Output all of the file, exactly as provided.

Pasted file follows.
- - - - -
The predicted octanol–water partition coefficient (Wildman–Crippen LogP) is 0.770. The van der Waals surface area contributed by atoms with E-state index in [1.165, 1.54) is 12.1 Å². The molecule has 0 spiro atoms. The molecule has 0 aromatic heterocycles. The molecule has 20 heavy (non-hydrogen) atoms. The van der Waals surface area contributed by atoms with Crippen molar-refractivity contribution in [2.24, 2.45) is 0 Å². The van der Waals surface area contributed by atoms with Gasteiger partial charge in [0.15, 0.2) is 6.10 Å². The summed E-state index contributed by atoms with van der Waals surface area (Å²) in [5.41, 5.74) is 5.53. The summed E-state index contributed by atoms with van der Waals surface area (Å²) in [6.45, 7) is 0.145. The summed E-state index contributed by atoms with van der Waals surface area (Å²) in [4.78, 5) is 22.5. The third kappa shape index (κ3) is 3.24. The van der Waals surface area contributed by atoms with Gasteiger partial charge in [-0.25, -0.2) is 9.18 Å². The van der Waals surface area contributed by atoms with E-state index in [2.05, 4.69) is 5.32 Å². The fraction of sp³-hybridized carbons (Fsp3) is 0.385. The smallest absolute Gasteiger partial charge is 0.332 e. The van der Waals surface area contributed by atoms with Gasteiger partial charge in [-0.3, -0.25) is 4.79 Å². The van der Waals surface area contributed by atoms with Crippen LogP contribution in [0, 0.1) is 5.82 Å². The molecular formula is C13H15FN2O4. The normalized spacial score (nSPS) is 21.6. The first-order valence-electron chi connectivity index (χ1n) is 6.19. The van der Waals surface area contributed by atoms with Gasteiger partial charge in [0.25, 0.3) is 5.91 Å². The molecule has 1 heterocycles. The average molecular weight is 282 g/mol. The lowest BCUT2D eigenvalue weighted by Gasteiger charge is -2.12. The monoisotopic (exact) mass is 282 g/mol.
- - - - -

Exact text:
The predicted octanol–water partition coefficient (Wildman–Crippen LogP) is 0.770. The van der Waals surface area contributed by atoms with E-state index in [1.165, 1.54) is 12.1 Å². The molecule has 0 spiro atoms. The molecule has 0 aromatic heterocycles. The molecule has 20 heavy (non-hydrogen) atoms. The van der Waals surface area contributed by atoms with Crippen molar-refractivity contribution in [2.24, 2.45) is 0 Å². The van der Waals surface area contributed by atoms with Gasteiger partial charge in [0.15, 0.2) is 6.10 Å². The summed E-state index contributed by atoms with van der Waals surface area (Å²) in [5.41, 5.74) is 5.53. The summed E-state index contributed by atoms with van der Waals surface area (Å²) in [6.45, 7) is 0.145. The summed E-state index contributed by atoms with van der Waals surface area (Å²) in [4.78, 5) is 22.5. The third kappa shape index (κ3) is 3.24. The van der Waals surface area contributed by atoms with Gasteiger partial charge in [-0.25, -0.2) is 9.18 Å². The van der Waals surface area contributed by atoms with E-state index in [2.05, 4.69) is 5.32 Å². The fraction of sp³-hybridized carbons (Fsp3) is 0.385. The smallest absolute Gasteiger partial charge is 0.332 e. The van der Waals surface area contributed by atoms with Gasteiger partial charge in [-0.3, -0.25) is 4.79 Å². The van der Waals surface area contributed by atoms with Crippen LogP contribution in [0, 0.1) is 5.82 Å². The molecular formula is C13H15FN2O4. The normalized spacial score (nSPS) is 21.6. The first-order valence-electron chi connectivity index (χ1n) is 6.19. The van der Waals surface area contributed by atoms with Gasteiger partial charge in [0.25, 0.3) is 5.91 Å². The molecule has 1 heterocycles. The average molecular weight is 282 g/mol. The lowest BCUT2D eigenvalue weighted by Gasteiger charge is -2.12. The monoisotopic (exact) mass is 282 g/mol.